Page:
The founder of the Takataka Eco-Village Conservation Mr. Andy Taraha shaking hands with Dr. Morgan Wairiu after signing of FDF Grant. (Photo Credit Felix Naitoro)

“First and foremost, I must admit that we are more than happy and so thankful that USAID through the SCALE-NRM project operating here in Malaita sees it fit to initially support our organizations to progress our goals. Truly an achievement for AWCA and marks the climax of our commitment to take initiative to protect and conserve our land and Natural Resources for last 7 years,’’ Huitarau said.

He said that this funding project will empower tribes and resource owners through engagements in alternative livelihood activities as well as taking the lead in managing their forest resources.

“With this project, it will help Ahetaha tribal members to value our traditional governance system, acquire ecological knowledge of our forest, and the importance of traditional skills. The training will increase and revive association members’ skills in the weaving of traditional baskets and the performance of traditional panpipe music. These activities will open new opportunities for livelihood income for community members in and outside the community.

“Conserving land, forest, fresh water, and biodiversity is about preserving natural resources to connect our past, present, and future,” Huitarau said.

He said that with that there will be a direct beneficiary who will be touched by this funding support that includes: Women, Men, Youths, and persons with disabilities.

“The indirect beneficiaries are those who are also connected to the tribe but may not be part of the eight affiliated communities actively working with AWCA,” he said.

In terms of going forward, Huitarau said this model of aid support is assistance in the right direction for resource owners and tribes to not only manage but develop leadership and management skills, take ownership and benefit from their resources.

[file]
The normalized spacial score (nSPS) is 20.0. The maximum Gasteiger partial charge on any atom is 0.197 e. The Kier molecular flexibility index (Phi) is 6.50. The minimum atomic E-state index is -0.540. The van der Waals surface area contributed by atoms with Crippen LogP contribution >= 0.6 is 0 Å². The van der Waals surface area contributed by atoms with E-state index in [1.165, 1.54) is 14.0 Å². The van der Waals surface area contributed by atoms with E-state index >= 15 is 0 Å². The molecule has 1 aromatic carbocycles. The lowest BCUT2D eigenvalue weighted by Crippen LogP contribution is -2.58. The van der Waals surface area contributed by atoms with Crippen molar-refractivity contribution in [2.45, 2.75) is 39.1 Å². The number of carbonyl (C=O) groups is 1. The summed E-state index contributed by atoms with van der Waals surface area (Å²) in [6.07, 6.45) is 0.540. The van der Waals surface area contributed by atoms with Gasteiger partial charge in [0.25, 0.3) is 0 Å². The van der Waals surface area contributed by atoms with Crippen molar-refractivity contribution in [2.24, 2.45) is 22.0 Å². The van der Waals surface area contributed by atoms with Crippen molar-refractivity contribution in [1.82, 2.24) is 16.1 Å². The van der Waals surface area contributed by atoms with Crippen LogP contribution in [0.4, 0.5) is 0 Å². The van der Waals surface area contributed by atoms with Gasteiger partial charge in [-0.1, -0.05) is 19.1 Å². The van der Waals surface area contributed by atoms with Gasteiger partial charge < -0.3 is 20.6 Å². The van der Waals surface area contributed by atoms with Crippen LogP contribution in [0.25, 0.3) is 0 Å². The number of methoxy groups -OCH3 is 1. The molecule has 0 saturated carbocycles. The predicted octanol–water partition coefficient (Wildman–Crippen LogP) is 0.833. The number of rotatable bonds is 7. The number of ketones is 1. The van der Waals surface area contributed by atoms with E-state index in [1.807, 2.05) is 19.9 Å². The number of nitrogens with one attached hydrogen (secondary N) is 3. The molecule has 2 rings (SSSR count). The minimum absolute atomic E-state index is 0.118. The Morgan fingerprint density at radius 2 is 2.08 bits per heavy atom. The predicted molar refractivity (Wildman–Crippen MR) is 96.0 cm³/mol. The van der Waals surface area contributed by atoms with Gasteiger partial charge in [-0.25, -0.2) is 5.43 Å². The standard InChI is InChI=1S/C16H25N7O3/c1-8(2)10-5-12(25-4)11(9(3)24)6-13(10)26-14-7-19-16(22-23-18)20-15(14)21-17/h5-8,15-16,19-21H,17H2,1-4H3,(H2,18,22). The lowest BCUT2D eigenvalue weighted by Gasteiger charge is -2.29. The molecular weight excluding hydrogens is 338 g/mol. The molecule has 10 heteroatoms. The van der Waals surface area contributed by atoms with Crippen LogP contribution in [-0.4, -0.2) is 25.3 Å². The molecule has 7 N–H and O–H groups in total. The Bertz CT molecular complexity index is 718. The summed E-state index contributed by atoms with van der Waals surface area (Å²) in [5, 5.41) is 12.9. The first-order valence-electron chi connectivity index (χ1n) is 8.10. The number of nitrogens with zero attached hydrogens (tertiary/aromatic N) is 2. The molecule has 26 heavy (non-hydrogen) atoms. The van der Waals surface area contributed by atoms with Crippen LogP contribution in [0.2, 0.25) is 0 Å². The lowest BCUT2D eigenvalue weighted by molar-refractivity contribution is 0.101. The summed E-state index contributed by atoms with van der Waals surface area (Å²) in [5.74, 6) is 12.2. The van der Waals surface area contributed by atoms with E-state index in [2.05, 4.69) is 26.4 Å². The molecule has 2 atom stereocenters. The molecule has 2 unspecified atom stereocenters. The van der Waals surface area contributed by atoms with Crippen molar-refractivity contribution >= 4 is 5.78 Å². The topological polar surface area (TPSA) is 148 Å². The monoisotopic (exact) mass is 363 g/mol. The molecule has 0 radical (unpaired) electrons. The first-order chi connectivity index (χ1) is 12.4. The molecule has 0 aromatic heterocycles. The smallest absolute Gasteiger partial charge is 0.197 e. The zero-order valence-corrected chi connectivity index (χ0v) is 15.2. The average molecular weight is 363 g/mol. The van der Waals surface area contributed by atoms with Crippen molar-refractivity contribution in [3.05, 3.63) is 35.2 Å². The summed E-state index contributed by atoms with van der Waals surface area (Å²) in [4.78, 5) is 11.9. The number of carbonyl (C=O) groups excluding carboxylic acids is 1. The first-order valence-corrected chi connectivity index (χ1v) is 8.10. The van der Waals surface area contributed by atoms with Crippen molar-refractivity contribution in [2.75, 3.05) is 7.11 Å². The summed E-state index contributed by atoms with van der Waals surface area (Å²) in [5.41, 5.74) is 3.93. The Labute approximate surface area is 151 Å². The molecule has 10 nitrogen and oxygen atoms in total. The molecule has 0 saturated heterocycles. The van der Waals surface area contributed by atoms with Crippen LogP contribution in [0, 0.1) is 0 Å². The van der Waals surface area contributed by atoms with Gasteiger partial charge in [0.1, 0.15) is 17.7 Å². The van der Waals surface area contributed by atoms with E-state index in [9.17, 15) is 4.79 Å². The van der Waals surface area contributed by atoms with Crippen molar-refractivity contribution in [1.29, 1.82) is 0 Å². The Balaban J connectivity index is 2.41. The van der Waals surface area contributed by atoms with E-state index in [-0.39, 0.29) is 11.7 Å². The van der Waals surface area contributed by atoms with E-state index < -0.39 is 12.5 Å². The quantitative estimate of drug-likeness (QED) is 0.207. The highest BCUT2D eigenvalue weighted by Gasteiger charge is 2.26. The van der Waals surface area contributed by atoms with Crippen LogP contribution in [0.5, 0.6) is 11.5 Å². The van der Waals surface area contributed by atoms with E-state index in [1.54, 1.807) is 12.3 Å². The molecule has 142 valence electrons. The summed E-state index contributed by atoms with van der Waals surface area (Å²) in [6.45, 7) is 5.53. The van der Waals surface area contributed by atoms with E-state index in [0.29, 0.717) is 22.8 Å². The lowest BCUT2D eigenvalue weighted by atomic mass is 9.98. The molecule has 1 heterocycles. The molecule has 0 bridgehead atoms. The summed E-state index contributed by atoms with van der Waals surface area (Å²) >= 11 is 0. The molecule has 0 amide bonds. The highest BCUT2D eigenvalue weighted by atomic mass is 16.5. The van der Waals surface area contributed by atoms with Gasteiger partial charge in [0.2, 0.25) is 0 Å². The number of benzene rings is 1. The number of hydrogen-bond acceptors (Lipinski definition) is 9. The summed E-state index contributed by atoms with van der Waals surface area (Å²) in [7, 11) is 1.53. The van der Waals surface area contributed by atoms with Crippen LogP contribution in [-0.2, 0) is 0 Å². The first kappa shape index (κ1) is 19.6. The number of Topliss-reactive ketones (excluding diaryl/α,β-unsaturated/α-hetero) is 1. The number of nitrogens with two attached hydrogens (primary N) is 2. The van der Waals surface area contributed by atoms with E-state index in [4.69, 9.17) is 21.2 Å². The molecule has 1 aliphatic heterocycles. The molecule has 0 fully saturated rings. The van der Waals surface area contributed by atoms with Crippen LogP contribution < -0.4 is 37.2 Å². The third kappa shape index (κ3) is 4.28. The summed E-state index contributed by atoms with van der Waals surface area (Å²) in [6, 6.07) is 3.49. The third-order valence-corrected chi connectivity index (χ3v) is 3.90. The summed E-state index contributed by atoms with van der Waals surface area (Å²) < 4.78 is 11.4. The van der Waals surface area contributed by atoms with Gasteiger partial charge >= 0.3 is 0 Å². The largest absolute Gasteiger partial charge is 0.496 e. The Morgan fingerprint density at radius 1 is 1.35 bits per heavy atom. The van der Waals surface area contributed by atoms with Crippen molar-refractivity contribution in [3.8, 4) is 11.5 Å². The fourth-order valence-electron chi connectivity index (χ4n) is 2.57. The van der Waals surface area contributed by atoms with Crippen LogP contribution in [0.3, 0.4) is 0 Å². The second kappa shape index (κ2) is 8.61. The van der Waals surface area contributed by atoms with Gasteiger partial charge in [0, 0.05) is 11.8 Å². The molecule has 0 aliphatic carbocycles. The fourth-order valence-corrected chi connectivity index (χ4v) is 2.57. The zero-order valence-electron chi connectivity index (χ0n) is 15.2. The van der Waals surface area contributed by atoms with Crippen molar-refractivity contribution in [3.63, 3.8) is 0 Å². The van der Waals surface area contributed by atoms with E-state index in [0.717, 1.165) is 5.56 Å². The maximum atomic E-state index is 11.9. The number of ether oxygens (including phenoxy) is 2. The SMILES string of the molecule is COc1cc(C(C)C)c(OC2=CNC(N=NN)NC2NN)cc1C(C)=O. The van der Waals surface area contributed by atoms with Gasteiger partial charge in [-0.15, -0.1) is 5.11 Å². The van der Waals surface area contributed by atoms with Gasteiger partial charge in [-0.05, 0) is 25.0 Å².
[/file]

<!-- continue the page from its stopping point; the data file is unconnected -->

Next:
He said that AWCA will do so by working with all community members including men, women, youth, and children – to help them plan and prepare for their future development aspirations.

“Therefore, our focus is to capacitate and empower community settings to take control over our natural resources while engaging in alternative livelihood activities. This is to stimulate economic activities at the rural level as larger scale market facilities are being developed on the need for AWCA to become financially self-reliant to manage our Natural Resources,’’ added Huitarau.

He said they look forward to working together in partnership with Winrock International to successfully achieve their project deliverables.

 “The initial FDF award given to Ahetaha Water Conservation is to expand alternative livelihood opportunities to logging and at the same time strengthen community resilience and ensure they receive livelihood co-benefits derived from sustainable natural resource management and biodiversity conservation. For Takataka Eco-Village Conservation, it will provide capacity building and financial support to carry out forest inventory as the first step necessary to establish a Payment for Ecosystem Services (PES) Scheme under the MMGB partnership.”

Huitarau in his closing remark also thanked other grantee representatives for the milestone achievement.

He told them that as the first grantees they are the pioneers of this project rollout here in Malaita.

“We must be reminded to fully utilize the grants and make the best out of it to transcend the landscape of Malaita,’’ he said.